Chevron pizza controversy puts southwest Pa. coal town in the spotlight
Bobtown is having its 15 minutes of fame. The small town in southwest Pennsylvania has been on the lips of late-night comedians, Twitter wits and anti-fracking activists. First, in February, a Chevron natural gas well near Bobtown exploded, killing a young worker. Then, the company responded by giving community residents free coupons to Bobtown Pizza.
This struck Chevron’s critics as outrageous. More than 12,000 people from the Netherlands to San Francisco have signed a petition demanding Chevron apologize for insulting the people of Bobtown.
Residents appreciate Chevron’s gesture
But residents like Joann and Edward Herrington have had a different response to the company’s gesture. The couple, both in their early 70s, live down the hill from the well pad where the fire broke out on Feb 11. The roar of the blaze woke them up that night and for several weeks, trucks pounded up and down the narrow road past their home.
Three days after the fire, a representative from Chevron approached Edward Herrington while he was outside shoveling snow and handed him a gift certificate for a free meal from Bobtown Pizza. The following week, Herrington’s son from Ohio called to tell him he’d seen a photo of a certificate just like it in the newspaper.
“People were making fun of it,” Herrington says. “But that wasn’t the principal of it.”
For days after the fire, Bobtown Pizza provided meals – even breakfast – to first responders and Chevron’s staff. Joann Herrington says she thought the company was simply saying “thank you” to the shop and to local residents.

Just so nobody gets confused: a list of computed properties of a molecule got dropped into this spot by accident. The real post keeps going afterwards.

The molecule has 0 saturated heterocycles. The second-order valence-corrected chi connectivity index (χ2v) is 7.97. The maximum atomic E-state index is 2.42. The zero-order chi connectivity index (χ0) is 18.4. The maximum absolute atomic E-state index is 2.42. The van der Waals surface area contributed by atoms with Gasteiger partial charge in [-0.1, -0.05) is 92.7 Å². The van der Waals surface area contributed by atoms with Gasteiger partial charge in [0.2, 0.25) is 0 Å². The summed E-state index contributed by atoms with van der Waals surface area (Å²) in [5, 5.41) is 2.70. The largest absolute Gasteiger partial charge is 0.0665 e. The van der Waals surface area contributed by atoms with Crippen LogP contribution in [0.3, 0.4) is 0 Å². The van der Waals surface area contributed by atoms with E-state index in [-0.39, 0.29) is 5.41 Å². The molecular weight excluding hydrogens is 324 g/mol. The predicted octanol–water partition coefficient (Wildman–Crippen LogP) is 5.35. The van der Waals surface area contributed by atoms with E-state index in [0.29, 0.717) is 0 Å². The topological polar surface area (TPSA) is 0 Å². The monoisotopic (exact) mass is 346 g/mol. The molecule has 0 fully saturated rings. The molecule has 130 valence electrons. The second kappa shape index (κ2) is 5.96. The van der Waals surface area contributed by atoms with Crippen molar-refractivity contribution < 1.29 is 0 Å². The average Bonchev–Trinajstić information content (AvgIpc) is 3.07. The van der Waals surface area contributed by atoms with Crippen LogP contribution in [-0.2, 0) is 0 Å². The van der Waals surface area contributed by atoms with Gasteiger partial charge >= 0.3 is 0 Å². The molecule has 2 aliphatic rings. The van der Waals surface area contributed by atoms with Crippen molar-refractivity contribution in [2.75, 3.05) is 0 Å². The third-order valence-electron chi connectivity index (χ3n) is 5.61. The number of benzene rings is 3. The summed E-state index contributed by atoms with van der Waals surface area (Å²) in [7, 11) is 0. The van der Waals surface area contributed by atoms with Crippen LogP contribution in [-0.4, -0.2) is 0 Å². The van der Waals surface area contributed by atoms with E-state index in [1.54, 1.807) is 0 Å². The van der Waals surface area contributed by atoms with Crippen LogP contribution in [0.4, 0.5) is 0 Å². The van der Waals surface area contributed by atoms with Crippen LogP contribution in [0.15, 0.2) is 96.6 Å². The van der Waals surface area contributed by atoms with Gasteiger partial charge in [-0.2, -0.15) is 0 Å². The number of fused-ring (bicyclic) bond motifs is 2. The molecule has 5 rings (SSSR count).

“I just thought they was showing their appreciation of us standing by them with all the trucking, with all the traffic, with all the noise,” she says. “They just wanted to treat us nice for maybe not complaining. We didn’t complain.”
Chevron says that’s exactly why they bought the coupons.
However, critics see it as one of many companies in Pennsylvania’s history that have swooped in to take natural resources with little regard for communities. They don’t see why it should get a pass in this case, but in Bobtown, the relationship between the industry and the community is more complicated and stretches back decades.
Down the road from the Herrington’s house is an active coal mine. In February, the flames and smoke from the Chevron well pad could be seen rising from a ridge just above this mine.
A century before modern natural gas drilling came to Greene County, coal was king. In the early 1900s, Bobtown became a thriving coal patch in Greene County – about 50 miles south of Pittsburgh, on the border of West Virginia. Most of the men worked in the Shannopin mine run by Jones & Laughlin Steel. The company owned most of the land in town and built houses for the workers and their families – many of them immigrants from Eastern Europe.
A close-knit company town
Most of the people you meet in Bobtown are retired coal miners or related to one – like Bonnie Gansor, who runs the local hair salon.
On a recent afternoon, she’s cutting Cathy Chabanik’s hair. Both of their fathers and Chabanik’s husband were coal miners. She remembers the sound of the whistle that would blow to call the firemen when there was an accident in the mines.